Japanese has a grammatical system to express politeness and formality. Broadly speaking, there are three main politeness levels in spoken Japanese: the plain form (“kudaketa”), the simple polite form (“teinei”) and the advanced polite form (“keigo”).  It also has a system of honorific language, where verbs and vocabulary change to indicate the relative status of the speaker, listener and persons mentioned.  Their status is determined by a variety of factors including job and age.  The person in the lower position is expected to use a polite form of speech, whereas the other might use a more plain form.  Japanese people often use titles of the person referred to where pronouns would be used in English. For example, when speaking to one’s teacher, it is appropriate to use sensei (先生, teacher), but inappropriate to use ‘anata’ (‘you’). This is because ‘anata’ is used to refer to people of equal or lower status, and one’s teacher has higher status.  Strangers in Japan will speak to each other politely.  Most nouns in the Japanese language may be made polite by the addition of o- or go- as a prefix. o- is generally used for words of native Japanese origin, whereas go- is affixed to words of Chinese derivation. In some cases, the prefix has become a fixed part of the word, and is included even in regular speech, such as gohan ‘cooked rice; meal.’ Such a construction often indicates deference to either the item’s owner or to the object itself.  Even if you don’t have the language skills, a softening of the voice, a discreet awareness of the other person’s personal space and undemonstrative body language go a long way when it comes to courtesy and showing respect.  Read more about honorific speech here.

Writing Japanese

The Japanese writing system has three different sets of character: Kanji (several thousand Chinese characters) and Hiragana and Katakana (syllabaries with 46 characters each).  The adaptation of Chinese characters during the sixth to ninth centuries A.D. developed the language. By the 12th century, hiragana and katakana were created out of kanji, providing the Japanese new freedom in writing their native language.  Today, Japanese is written with a mixture of the three.  Hiragana are used for words without kanji representation, for words no longer written in kanji, and also following kanji to show conjugational endings.  Katakana, like hiragana, are a syllabary; katakana are primarily used to write foreign words, plant and animal names, and for emphasis. For example, “Australia” has been adapted as Ōsutoraria (オーストラリア), and “supermarket” has been adapted and shortened into sūpā (スーパー).  Japanese texts can be written in horizontal rows left to right, or in traditional Japanese style, i.e. in vertical columns from the right to the left side of the page.

Can I learn Japanese?

Japanese is considered a difficult language to learn for speakers of European languages.  Some difficulties are learning to master the Japanese writing system.  Unless you are already familiar with Chinese characters (kanji), many years of study are necessary to achieve complete literacy.  Japanese students learn about 2000 kanji until the end of junior high school and continue to learn more until the end of their school careers. The two syllabaries Hiragana and Katakana (together about 100 signs), however, can be memorized quickly time.  Another difficulty can be the existence of honorific speech: the fact that a person’s speech can vary depending on the situation and the person. A student of Japanese has to become familiar with Japanese society and customs in order to understand the detailed rules of the different levels of speech.

However, compared to many European languages, basic Japanese grammar is relatively simple. There are not the complicating factors of gender articles and plurals, and conjugation rules for verbs and adjectives are almost entirely free of exceptions.  Nouns are not declined at all, but always appear in the same form.  This makes the language relatively easy for students starting out.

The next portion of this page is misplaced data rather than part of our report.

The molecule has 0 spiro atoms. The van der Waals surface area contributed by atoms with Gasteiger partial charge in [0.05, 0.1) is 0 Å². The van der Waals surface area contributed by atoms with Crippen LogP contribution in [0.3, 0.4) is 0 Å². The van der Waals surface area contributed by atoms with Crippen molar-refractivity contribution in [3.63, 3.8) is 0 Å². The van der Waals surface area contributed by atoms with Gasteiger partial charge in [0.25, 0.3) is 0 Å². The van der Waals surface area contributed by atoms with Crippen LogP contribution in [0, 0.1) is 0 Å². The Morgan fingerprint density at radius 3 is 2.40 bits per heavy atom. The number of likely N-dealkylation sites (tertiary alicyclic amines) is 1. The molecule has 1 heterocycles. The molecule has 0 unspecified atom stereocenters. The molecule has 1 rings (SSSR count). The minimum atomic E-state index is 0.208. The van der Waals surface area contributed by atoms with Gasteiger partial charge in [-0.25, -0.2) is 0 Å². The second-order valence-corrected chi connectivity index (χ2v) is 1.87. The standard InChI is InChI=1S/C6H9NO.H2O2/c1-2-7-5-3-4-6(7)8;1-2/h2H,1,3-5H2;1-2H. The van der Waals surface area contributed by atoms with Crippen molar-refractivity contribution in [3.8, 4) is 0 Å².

You may also have a head start when learning Japanese because it has a lot of foreign loan words, especially from English.  (外来語 [gairaigo] – ‘words from outside’ are not limited to nouns, they can be adjectives too.  The word for ‘TV’ is テレビ [terebi], サンドイッチ [sandoitchi] is ‘sandwich’, ‘bread’ is パン [pan] from the Portuguese word ‘pão’ and part-time worker is アルバイト [arubaito], from the German ‘Arbeit’, work.  You have probably heard a lot of Japanese words aleady too.  A lot of Japanese words have been absorbed into English.  See how many of these words you recognise (many thanks to An Idiot Lost in Japan for these!):




























Where can I learn Japanese?

You can learn Japanese at Bristol Language School.  We offer group and one-to-one lessons at all levels.

There is also a lot of information about learning Japanese on the Bristol Japan Club website.  There are also teaching and learning resources on the Japan Foundation website.  This kanji dictionary with sound can help you learn to recognise and write Japanese characters.  If you want to listen to Japanese, you can try these Japanese podcast lessons from the Japan Broadcasting Corporation, NHK.  To practice reading, you can go to, one of Japan’s leading newspapers.

You can also find out where to buy books for learning Japanese here.  You can find websites to help you with learning Japanese and other Online Resources here.  Nihongo o Narau – Learn Japanese is a free online Japanese course.  Digital Dialects’ Japanese Games are interactive games for learning the Japanese language.  There are also Mobile Apps for iPhone, iPad, Android phones and tablets.  If you want to learn for travel, use this guide to Japanese Phrases for Travellers, with a pronunciation guide.  Plus, this Glossary for Learners is a quick reference guide to the essential elements of Japanese.

In the United Kingdom, study of the Japanese language is supported by the British Association for Japanese Studies.  The Japanese government provides standardized tests to measure spoken and written comprehension of Japanese for second language learners; the most prominent is the Japanese Language Proficiency Test (JLPT), which features five levels of exams.  The JLPT is offered twice a year.

Good luck!

Written by Suzannah Young